Fat Now that we know the different types of dietary fat available to us, let’s dive into the fat conflict. Media and health professionals present conflicting messages about good and bad fats, often solely promoting the health benefits of unsaturated fats and the health consequences of saturated fats. Additionally, cholesterol in food is often villainized. This misguided, overly simplistic advice about Good Fat/Bad Fat can be traced back to the work of researcher Ansel Keys in the 1950s and 1960s. The data he collected influenced United States Department of Agriculture (USDA) food policy recommendations for a low-fat diet for decades to follow. Mr. Keys conducted what is referred to as the Seven Countries study. From data collected, Mr. Keys reported high dietary intake of fat contributed to high cholesterol levels which increased rates of cardiovascular disease. One of the controversies surrounding Mr. Keys’ findings is that prior to this study, he had access to additional dietary and health data from over twenty countries, and the complete data showed that some countries exhibiting high dietary fat intake also displayed lower heart disease levels. Little attention was given to following up with those countries reporting high-fat diets and low heart disease levels. With conflicting information about the role of dietary fat, cholesterol, and heart disease, it is troubling to consider why the USDA presented one overly simplistic point of view to the American public for the last few decades. Heart disease is STILL the number one cause of death for both men and women in this country, and no-fat or low-fat dietary advice for the masses has not led us as a nation to better health outcomes.Interestingly, excess dietary carbohydrates stimulate the body to produce the types of saturated fats known to inhibit proper cardiovascular functioning. Take note: excess refined and simple carbs from soft drinks and potato chips actually create a greater health risk associated with blood levels of saturated fat than healthy sources and portions of naturally fatty meat, butter, and cheese made from healthy animals.

Demystifying Cholesterol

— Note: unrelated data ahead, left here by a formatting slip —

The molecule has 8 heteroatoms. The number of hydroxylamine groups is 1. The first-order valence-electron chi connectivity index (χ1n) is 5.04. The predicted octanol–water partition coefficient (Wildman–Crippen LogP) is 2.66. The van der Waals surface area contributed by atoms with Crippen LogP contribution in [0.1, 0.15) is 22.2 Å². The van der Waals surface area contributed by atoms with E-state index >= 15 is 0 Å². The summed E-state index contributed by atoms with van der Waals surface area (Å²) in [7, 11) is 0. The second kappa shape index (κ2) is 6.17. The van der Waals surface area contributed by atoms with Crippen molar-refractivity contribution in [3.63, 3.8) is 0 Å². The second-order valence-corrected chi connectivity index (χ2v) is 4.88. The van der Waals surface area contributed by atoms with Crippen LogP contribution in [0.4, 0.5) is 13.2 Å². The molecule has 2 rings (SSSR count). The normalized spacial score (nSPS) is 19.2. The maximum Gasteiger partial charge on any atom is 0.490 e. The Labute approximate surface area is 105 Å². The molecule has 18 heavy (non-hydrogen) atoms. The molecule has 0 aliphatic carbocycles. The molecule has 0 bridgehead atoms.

Cholesterol continues to be a subject on the receiving end of much name-calling in the health and food industry. So what exactly is cholesterol and why do we care so much about it? Cholesterol is a type of fat made by the body and also consumed in the diet. Cholesterol forms the building blocks of sex hormones— including estrogen, progesterone, testosterone, DHEA—and vitamin D. It supports the structure of all the cells in the body, including brain cells. Cholesterol helps to repair damaged tissue in the body due to its role in creating healthy cell membranes. The liver makes 75% of your total cholesterol levels, leaving only 25% to be influenced by dietary intake. The liver takes care of regulating the body’s need for cholesterol in response to internal metabolic influences. Some of the metabolic triggers that can lead to an elevated cholesterol level may include low thyroid function, diabetes, stress and other diseases associated with the stress hormone cortisol, as well as genetic tendencies. As for dietary intake, the body is built to regulate liver cholesterol production in relation to increased or decreased dietary intake of cholesterol. We have all heard of bad cholesterol, aka low-density lipoprotein or LDL, especially in relation to its colleague, high-density lipoprotein or HDL, known as the good cholesterol. Most people are concerned about elevated cholesterol and heart health. A lot of current dietary advice is aimed at “lowering total cholesterol” levels because of the association of elevated cholesterol with heart disease and heart attacks. This is another area that needs demystification. An elevated total cholesterol level, as measured through a lab test, does not predict your chance of having a heart attack. Indeed, a 2009 national study analyzing over 135,000 Americans showed that nearly 75% of patients hospitalized for a heart attack had cholesterol levels that would indicate they were not at high risk for a cardiovascular event by current conventional standards.[8] The physiology of cholesterol in the body is more complex than the simple name-calling of Good HDL and Bad LDL that you may hear in most doctors' offices. There are different types and sizes of both HDL and LDL that have shown different impacts on the development of heart disease. Rarely do doctors do the deeper study of analyzing the various subtypes of HDL and LDL. Assessing one’s cholesterol level continues to be part of the standard of care for determining heart disease risk. However, the development of heart disease is a multifaceted process and includes significant and equally important factors besides total cholesterol and dietary intake of fat. This includes hypertension, tobacco use (smoking or chewing), physical inactivity, obesity, diabetes, poverty, chronic stress, depression, and excessive alcohol intake. Risk factors that you do not have control over include a family history of heart disease, male gender, advancing age, and African ethnicity. If you do have many risk factors for heart disease or if you have established heart disease, then the following choices can be a healthy response: reducing your consumption of poor quality saturated fat and refined carbohydrates, improving the quality of your dietary fat, and working to lower elevated total and LDL cholesterol level and triglycerides. These choices must be paired with many other lifestyle modifications to address other risk factors listed above. On the flip side, having too low a cholesterol level can lead to its own health concerns, such as an inability to produce sufficient sex hormones as well as to mental health diseases, such as depression.[9] In our work teaching community nutrition and cooking classes, we hear from many participants who are avoiding whole eggs or egg yolk to avoid the cholesterol, due to concern about the relationship between high cholesterol and heart disease. Eating cholesterol in the diet (yes, even from eggs) above the recommended USDA guidelines of 300 mg has been shown to raise both the protective large HDL and the large LDL. So, unless you have an egg allergy an egg intolerance, or you have been identified as someone whose cholesterol specifically reacts to eggs, which is a small minority of people, eat those eggs, preferably made from healthy, pasture-raised chickens. To bring this complex topic to a close, The International Journal of Clinical Practice has cleared up this Good Cholesterol/Bad Cholesterol debate with this statement: “ The earlier purported adverse relationship between dietary cholesterol and heart disease risk was likely largely over-exaggerated.” When conflicting research presents itself, it is always a good idea to return to what we know for a fact about the way the human body works. Human physiology dictates that we must have adequate cholesterol in the body for good health. If you have been told you have elevated cholesterol, we recommend you do the following: work with a naturopathic doctor who is trained to understand the physiology of cholesterol in the body and who can appropriately guide you based on the total amounts, the particle types, and the balance of your cholesterol levels in relation to your overall health.